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annoellyn
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annoellyn is offline  
Location: Canada
Joined: Nov 2017
Posts: 11
Female 
 
09-02-2019, 06:28 PM

Dog doesn't like roommate

I've lived with my roommate for 13 years and had my dog for 2 years. Even after two years my dog still doesn't like my roommate. It doesn't bother him but it bothers me that he is always complaining about my dog.
My roommate doesn't like dogs.
I was super excited he let me get a dog. However two incidents happened that lead to my dog not trusting him and now we can't seem to make any headway even after years have passed.
My dog pooped on the floor in front on my roommate and he swatted her on the butt, not hard. My dog cowered and whined, sunk low to the ground. He felt really bad and immediately called me to tell me what happened. Later that night my dog peed, all over his bed. Then a few days later my dog got out while I was at work and my roommate had to go get her. She completely takes out and tried to bite him, screaming, people were staring and he was just trying to get her home again. I was on the phone with him at the time and told him to just let her go and I'll leave work and find her. But he got her home.
That was two years ago. Now my roommate is getting annoyed at my dog. If he hugs me, my dog barks. If he shakes me awake, my dog barks. If I'm not home, she just sits by the door or in her kennel and doesn't move. We've tried treats with him when I'm not home. She'll takes them but goes back to door or kennel. My roommate is annoyed that he has to really what he does around me. It's not aggressive barking just barking.
He can pet her and give her treats but it doesn't seem to amount to anything.
Now my roommate just says they don't like each other but I'm wondering what else we can try? I don't care if they ever are friends but at least my dog should feel comfortable.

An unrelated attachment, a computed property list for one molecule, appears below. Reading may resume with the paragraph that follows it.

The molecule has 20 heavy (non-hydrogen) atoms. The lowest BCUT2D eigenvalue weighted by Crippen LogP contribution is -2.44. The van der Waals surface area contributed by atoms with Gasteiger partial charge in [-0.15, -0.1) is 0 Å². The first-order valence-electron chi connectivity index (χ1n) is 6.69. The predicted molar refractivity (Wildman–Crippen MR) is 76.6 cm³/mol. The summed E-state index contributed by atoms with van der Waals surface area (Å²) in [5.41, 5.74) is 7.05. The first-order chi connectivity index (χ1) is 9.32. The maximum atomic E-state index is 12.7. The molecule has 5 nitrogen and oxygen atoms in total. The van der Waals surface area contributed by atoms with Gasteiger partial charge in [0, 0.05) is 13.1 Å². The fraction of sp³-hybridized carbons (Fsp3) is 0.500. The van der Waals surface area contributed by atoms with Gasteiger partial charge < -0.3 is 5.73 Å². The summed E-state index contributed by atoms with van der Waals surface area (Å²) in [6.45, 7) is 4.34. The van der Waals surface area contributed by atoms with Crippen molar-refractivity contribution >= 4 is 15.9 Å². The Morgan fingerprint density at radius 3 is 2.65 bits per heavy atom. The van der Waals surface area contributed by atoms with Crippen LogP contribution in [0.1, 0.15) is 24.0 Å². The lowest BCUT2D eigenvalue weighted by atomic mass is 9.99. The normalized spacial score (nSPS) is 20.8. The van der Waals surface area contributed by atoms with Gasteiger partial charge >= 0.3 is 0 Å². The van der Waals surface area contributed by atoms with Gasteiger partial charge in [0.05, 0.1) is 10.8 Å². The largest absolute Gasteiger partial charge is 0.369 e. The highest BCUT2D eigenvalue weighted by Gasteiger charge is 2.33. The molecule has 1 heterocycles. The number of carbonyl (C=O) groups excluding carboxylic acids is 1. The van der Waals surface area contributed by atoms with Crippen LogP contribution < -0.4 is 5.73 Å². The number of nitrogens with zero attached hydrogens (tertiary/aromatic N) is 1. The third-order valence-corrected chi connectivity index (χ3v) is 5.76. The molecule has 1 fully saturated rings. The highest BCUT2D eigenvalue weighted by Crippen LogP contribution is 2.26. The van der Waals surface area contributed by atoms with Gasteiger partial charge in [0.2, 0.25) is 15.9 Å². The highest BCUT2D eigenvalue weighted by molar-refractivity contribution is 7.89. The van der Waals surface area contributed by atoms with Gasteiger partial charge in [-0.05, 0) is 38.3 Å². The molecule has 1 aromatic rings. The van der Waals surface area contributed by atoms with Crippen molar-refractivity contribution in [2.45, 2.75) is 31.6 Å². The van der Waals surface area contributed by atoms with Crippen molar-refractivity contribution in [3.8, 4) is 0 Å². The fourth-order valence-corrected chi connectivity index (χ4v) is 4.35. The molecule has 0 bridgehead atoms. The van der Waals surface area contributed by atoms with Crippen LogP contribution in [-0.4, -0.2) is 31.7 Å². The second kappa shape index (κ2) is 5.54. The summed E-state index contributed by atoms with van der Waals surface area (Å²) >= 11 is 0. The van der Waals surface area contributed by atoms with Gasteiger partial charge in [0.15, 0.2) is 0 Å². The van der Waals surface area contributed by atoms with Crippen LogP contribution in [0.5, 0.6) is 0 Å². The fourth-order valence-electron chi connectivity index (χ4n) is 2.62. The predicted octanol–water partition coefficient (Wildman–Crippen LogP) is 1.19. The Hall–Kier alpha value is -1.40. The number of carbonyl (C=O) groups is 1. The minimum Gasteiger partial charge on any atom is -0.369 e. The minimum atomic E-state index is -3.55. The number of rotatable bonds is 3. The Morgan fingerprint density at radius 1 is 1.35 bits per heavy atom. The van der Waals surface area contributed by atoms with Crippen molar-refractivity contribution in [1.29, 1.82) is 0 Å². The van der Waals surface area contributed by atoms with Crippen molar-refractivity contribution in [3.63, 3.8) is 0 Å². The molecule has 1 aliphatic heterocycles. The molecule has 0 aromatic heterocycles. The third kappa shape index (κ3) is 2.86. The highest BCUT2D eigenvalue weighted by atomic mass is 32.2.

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Chris
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Chris is offline  
Location: Lincolnshire
Joined: Jun 2006
Posts: 6,239
Female 
 
11-02-2019, 03:32 PM
Play is your room mates friend. If he can get your dog to play, he's halfway there. Also him being very light and jolly with her.

I'm guessing that there may be more that goes on that you don't know about between your dog and housemate. It may be that your housemates tells her off or talks harshly to her at times. After the 'smacking' incident, any raised voice will worry her
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Miriam John
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Location: Vermont, USA
Joined: Mar 2017
Posts: 12
Female 
 
14-02-2019, 07:09 PM
Aww, this sounds tricky. Sorry to hear about this situation. It sounds like there's a lack of communication and/or misunderstanding between your roommate and your dog, and also between you and your dog.

Starting with you and the dog: It sounds like your dog doesn't feel that the roommate can be trusted with you (hence the barking). Do you feel this way? Do you have issues with the roommate? If so, dogs are amazing at picking up energies and emotions from humans, and I'm sure the dog could sense anything that's going on, even if it's subtle. If you don't have issues yourself with the roommate, then it's probably a miscommunication between you and your dog, where the dog thinks you are uncomfortable around the roommate and you haven't learned how to tell the dog otherwise.

And roommate and the dog: obviously they have an anxious rivalry going on. The roommate doesn't like dogs, the dog knows that and doesn't feel respected/loved/welcomed by the roommate. It sounds like they're anxious around each other and haven't taking the time or focus to break through communication barriers and get to know and trust each other.

So, what can you do? Start with observation. Just use all your senses, watch and listen and observe all the details of your dog's interactions with the roommate, the dogs body language, the roommates body language, tone of voice. Dogs are sensitive to energy, and the best a human can do for their dog is to begin learning how to sense the energy in an environment, to see things that way the dog does, and come to a common understanding. Once this happens, you'll know exactly what's needed in order to repair the dogs relationship with the roommate, and I'm guessing your relationship with the dog will end up a lot deeper and more connected too. It's all about your individual situation, your own pack dynamic. So I can't offer you any specific advise without knowing what the dynamic is, but I can remind you to take time to examine this dynamic for yourself, to get to know yourself and your relationships more honestly and thoroughly. This is what dogs can teach us, if we are open to their lessons.
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